Alfred Lothar Wegener (November 1, 1880 – November 1930) was a German polar researcher, geophysicist and meteorologist.
During his lifetime he was primarily known for his achievements in meteorology and as a pioneer of polar research, but today he is most remembered as the originator of the theory of continental drift by hypothesizing in 1912 that the continents are slowly drifting around the Earth (Kontinentalverschiebung). His hypothesis was controversial and not widely accepted until the 1950s, when numerous discoveries such as palaeomagnetism provided strong support for continental drift, and thereby a substantial basis for today's model ofplate tectonics. Wegener was involved in several expeditions to Greenland to studypolar air circulation before the existence of the jet stream was accepted. Expedition participants made many meteorological observations and achieved the first-ever overwintering on the inland Greenland ice sheet as well as the first-ever boring of ice cores on a moving Arctic glacier.
1.1 Early life and education
1.2 First Greenland expedition and years in Marburg
1.3 Second Greenland expedition
1.4 World War I
1.5 Postwar period and third expedition
1.6 Fourth and last expedition
2 Continental drift theory
3 Modern developments
4 Awards and honors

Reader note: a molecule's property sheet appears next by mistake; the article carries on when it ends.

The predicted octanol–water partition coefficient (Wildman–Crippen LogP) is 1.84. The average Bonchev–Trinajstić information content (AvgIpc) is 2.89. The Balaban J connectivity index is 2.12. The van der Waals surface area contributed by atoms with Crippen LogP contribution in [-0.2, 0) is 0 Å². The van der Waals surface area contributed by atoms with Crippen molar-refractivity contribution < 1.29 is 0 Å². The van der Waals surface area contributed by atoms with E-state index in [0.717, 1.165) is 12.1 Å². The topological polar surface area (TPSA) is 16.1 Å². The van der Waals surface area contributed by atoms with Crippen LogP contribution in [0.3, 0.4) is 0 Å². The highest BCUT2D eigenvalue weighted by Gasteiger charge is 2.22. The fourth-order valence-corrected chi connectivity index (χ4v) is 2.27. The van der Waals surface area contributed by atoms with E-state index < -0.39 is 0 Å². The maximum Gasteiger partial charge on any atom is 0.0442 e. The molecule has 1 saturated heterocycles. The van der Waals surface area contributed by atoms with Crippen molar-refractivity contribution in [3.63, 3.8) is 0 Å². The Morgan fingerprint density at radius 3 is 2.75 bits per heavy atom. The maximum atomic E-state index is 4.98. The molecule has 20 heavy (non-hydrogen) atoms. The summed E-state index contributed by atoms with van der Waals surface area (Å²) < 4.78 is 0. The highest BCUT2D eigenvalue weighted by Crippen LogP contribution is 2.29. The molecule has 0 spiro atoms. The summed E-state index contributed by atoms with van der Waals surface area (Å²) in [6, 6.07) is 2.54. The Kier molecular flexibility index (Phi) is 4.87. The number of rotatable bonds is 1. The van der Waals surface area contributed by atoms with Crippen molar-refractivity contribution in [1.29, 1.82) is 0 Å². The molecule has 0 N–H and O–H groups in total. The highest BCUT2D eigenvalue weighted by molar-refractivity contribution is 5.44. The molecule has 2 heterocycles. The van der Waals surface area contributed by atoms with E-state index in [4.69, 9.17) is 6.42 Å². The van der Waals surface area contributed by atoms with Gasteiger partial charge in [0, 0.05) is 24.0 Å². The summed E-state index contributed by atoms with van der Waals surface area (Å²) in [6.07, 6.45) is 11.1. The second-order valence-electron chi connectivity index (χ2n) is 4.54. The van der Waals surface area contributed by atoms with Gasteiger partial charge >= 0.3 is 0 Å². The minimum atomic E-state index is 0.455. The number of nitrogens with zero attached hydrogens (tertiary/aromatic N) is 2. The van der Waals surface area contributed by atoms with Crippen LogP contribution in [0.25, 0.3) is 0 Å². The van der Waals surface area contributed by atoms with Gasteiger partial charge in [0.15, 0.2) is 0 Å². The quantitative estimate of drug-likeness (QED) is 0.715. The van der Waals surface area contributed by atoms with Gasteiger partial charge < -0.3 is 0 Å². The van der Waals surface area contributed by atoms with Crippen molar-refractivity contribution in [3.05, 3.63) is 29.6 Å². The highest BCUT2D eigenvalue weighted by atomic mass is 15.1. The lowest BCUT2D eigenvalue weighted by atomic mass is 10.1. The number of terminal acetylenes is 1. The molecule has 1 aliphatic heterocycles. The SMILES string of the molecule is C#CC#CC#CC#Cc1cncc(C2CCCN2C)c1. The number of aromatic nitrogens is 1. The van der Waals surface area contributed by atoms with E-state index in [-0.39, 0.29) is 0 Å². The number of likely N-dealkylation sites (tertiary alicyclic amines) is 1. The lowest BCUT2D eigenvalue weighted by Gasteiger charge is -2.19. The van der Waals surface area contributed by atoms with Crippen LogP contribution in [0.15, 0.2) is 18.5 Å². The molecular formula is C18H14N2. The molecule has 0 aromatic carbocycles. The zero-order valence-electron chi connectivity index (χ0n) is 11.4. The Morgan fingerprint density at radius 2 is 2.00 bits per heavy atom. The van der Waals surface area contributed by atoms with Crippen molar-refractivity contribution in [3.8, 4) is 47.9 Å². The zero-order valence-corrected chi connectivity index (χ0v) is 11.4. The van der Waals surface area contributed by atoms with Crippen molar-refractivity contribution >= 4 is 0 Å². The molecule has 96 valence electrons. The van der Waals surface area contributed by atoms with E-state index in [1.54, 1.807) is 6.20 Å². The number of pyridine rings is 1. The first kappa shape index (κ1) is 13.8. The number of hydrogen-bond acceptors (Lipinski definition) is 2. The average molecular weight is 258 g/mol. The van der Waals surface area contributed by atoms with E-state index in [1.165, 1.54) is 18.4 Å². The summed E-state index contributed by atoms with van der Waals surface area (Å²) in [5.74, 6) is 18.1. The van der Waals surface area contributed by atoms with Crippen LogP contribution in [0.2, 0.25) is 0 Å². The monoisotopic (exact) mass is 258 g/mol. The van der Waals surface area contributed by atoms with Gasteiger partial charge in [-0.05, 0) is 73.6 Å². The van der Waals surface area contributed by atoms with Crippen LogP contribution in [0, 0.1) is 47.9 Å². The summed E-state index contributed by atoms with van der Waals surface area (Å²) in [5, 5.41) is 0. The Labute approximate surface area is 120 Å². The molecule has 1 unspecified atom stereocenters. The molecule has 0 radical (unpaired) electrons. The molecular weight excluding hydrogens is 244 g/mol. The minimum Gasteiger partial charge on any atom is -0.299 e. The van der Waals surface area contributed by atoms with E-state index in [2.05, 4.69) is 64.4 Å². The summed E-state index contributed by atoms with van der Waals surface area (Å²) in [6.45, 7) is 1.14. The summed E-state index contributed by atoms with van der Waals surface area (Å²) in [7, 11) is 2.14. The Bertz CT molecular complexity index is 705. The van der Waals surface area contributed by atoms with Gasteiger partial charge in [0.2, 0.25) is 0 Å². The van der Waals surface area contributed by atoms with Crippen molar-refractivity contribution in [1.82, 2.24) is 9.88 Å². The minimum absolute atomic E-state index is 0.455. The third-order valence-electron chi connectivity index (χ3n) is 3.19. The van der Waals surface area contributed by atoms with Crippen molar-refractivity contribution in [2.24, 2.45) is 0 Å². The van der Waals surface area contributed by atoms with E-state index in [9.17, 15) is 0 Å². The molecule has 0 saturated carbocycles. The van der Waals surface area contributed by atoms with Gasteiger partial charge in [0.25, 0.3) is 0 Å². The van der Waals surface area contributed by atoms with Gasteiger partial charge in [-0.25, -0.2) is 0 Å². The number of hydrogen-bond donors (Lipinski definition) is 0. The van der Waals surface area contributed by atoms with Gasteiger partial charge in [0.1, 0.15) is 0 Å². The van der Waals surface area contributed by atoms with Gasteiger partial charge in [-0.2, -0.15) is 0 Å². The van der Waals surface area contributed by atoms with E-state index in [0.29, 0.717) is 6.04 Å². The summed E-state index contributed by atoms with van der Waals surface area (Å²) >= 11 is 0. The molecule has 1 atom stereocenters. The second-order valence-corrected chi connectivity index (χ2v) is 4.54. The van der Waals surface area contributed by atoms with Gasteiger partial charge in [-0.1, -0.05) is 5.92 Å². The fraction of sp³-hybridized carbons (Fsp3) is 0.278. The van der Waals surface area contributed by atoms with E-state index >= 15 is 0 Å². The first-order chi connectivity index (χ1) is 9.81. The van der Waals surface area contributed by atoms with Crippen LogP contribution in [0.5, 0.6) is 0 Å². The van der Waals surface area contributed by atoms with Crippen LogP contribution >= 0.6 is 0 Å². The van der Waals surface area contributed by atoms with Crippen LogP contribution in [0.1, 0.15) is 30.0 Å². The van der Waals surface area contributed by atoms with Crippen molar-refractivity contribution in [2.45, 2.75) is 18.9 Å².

5 See also
7 Selected works
8 External links
From 1912, Wegener publicly advocated the existence of "continental drift", arguing that all the continents were once joined together in a single landmass and have drifted apart. He supposed that the mechanisms might be the centrifugal force of the Earth's rotation ("Polflucht") or the astronomical precession caused the drift. Wegener also speculated on sea-floor spreading and the role of the mid-ocean ridges, stating: the Mid-Atlantic Ridge ... zone in which the floor of the Atlantic, as it keeps spreading, is continuously tearing open and making space for fresh, relatively fluid and hot sima [rising] from depth. However, he did not pursue these ideas in his later works.
In 1915, in The Origin of Continents and Oceans (Die Entstehung der Kontinente und Ozeane), Wegener drew together evidence from various fields to advance the theory that there had once been a giant continent which he named "Urkontinent" (German for "primal continent", analogous to the Greek "Pangaea", meaning "All-Lands" or "All-Earth"). Expanded editions during the 1920s presented further evidence. The last edition, just before his untimely death, revealed the significant observation that shallower oceans were geologically younger.